Caroline At Midnight

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Produced by Roger Corman and released straight to video by New Horizons, Caroline At Midnight (1993) is one of the quintessential erotic thrillers of the nineties, albeit one of the lowest budget entires in the niche genre. Unlike many films of this ilk Caroline At Midnight features an all star cast of players that helps to give the illusion that there is more value to the film than there actually is. Just like the film’s femme fatale, Caroline At Midnight isn’t as alluring as it initially appears.

The plot of Caroline At Midnight is a well worn one that will be familiar to anyone who has ever seen a film noir picture. Essentially the film follows investigative journalist Jack Lynch (Clayton Rohner) as he follows the trail of a police corruption case to a dead ex-girlfriend named Caroline (Caroline Barclay) and her surviving best friend Victoria (Mia Sara). Victoria’s abusive husband Ray (Tim Daly) is one of the cops dealing in smack that Jack has been investigating. As Jack closes in on Ray and his associate Susan Prince (Virginia Madsen) he finds there is more to Victoria than he thought.

Caroline At Midnight is, in terms of its writing, utterly boiler plate stuff. The narrative beats are familiar, the plot twists predictable and the character development is lackluster at best. What drives the film is director Scott McGinnis’ sense of visual stylization. McGinnis succeeds at evoking the dark shadowy world of forties film noir better than most nineties neo-noir films including those of the Coen Brothers. Caroline At Midnight is so heavy on atmosphere that it is impossible to look away from its images. It is a film that revels in the fetishization of cinematic style in which a dark interior shot is as alluring as the equally fetishized beauty of Mia Sara.

McGinnis’ great accomplice in this endeavor is composer Mark Snow who is best known for having written the theme to The X-Files television show. Snow’s music for Caroline At Midnight takes its cues from Angelo Badalamenti’s work for director David Lynch, adding a glossy quasi-auteurist layer to the mix. But Caroline At Midnight is not as accomplished as Blue Velvet (1986) or Wild At Heart (1990), it simply attempts to pass itself off as such.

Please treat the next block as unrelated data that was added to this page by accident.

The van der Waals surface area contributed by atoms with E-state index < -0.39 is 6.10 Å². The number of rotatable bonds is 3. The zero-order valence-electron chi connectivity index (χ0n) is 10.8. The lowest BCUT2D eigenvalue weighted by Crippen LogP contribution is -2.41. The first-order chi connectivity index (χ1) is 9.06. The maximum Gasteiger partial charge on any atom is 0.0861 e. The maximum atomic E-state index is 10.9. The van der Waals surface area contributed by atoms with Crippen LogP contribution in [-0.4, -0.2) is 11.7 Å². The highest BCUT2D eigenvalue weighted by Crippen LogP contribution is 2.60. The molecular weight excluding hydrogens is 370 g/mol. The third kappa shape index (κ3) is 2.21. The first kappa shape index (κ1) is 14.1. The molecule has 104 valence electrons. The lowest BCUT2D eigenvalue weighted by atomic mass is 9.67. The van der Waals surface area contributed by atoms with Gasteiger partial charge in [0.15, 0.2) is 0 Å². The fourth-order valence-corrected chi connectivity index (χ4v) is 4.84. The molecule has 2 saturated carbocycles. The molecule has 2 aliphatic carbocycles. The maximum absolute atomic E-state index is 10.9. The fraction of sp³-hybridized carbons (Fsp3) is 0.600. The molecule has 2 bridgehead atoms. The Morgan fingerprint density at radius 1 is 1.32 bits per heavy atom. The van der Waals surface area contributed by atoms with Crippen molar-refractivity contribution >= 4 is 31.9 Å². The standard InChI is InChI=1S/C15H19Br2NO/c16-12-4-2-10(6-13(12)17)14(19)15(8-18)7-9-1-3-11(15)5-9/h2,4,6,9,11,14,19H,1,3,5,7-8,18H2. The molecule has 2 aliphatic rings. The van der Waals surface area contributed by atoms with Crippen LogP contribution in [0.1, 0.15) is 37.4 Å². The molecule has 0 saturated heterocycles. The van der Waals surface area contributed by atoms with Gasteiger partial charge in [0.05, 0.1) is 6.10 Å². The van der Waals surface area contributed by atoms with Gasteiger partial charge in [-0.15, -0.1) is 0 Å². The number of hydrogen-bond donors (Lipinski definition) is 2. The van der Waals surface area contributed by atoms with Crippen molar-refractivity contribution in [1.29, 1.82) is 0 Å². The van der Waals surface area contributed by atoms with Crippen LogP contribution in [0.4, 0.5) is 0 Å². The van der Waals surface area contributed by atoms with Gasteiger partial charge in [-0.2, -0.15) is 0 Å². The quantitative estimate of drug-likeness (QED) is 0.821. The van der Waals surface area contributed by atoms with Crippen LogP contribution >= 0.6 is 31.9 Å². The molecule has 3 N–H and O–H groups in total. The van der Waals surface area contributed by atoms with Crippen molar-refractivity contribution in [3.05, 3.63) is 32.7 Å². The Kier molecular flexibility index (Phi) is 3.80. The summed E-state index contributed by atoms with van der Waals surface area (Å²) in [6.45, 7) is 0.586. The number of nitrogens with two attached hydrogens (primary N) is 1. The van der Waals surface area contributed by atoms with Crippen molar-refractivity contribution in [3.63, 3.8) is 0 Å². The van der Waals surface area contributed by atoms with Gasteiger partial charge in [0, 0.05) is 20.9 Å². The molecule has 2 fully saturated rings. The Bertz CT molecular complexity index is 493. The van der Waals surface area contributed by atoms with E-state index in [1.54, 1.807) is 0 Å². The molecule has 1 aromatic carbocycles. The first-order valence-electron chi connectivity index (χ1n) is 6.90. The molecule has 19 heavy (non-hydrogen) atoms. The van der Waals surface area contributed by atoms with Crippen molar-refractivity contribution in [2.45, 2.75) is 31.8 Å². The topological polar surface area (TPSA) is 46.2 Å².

However, in the context of Roger Corman’s career as a producer and master exploiter of cinematic trends Caroline At Midnight is fascinating. Corman had already done his low budget take on the shark movie, the disaster film, Bonnie & Clyde (1967), Alien (1979) and a slew of other hits and sub genres before tackling the erotic thriller. The resulting Caroline At Midnight isn’t surprising really, it’s just intriguing to see how Corman distilled the trend to what he believed were its most bankable elements. In Corman’s hands the erotic thriller takes on a narrative form with greater fidelity to the earliest film noir pictures while embracing the soft core sex scenes that made the genre so infamous and popular.

As is the case with many a direct to video film, Caroline At Midnight has gone on to become a much sought after item in the VHS format. Gradually films like this are beginning to appear in remastered Blu-Ray editions via labels such as Vinegar Syndrome and Kino-Lorber. The persisting collectability of the VHS format and a renewed interest in the too often ignored direct to video features of the late eighties and nineties has only raised the profile and renewed the cultural relevancy of Caroline At Midnight and similarly “forgotten” films.

What’s interesting about this popular re-engagement with a defunct medium (VHS) and those films, like Caroline At Midnight, that only ever found a life on that format is that the audience has formed a relationship of fetishization and commodification that mirrors McGinnis’ and Corman’s own within the intertextual circuit of Caroline At Midnight. The same horniness and nostalgia that motivated the authors of Caroline At Midnight propels audiences towards the film as well as towards remaking or reasserting the aesthetic conditions of the film. It’s a dialectical loop that recurs regularly in the cinema though less regularly outside of the theater to home video marketing cycle.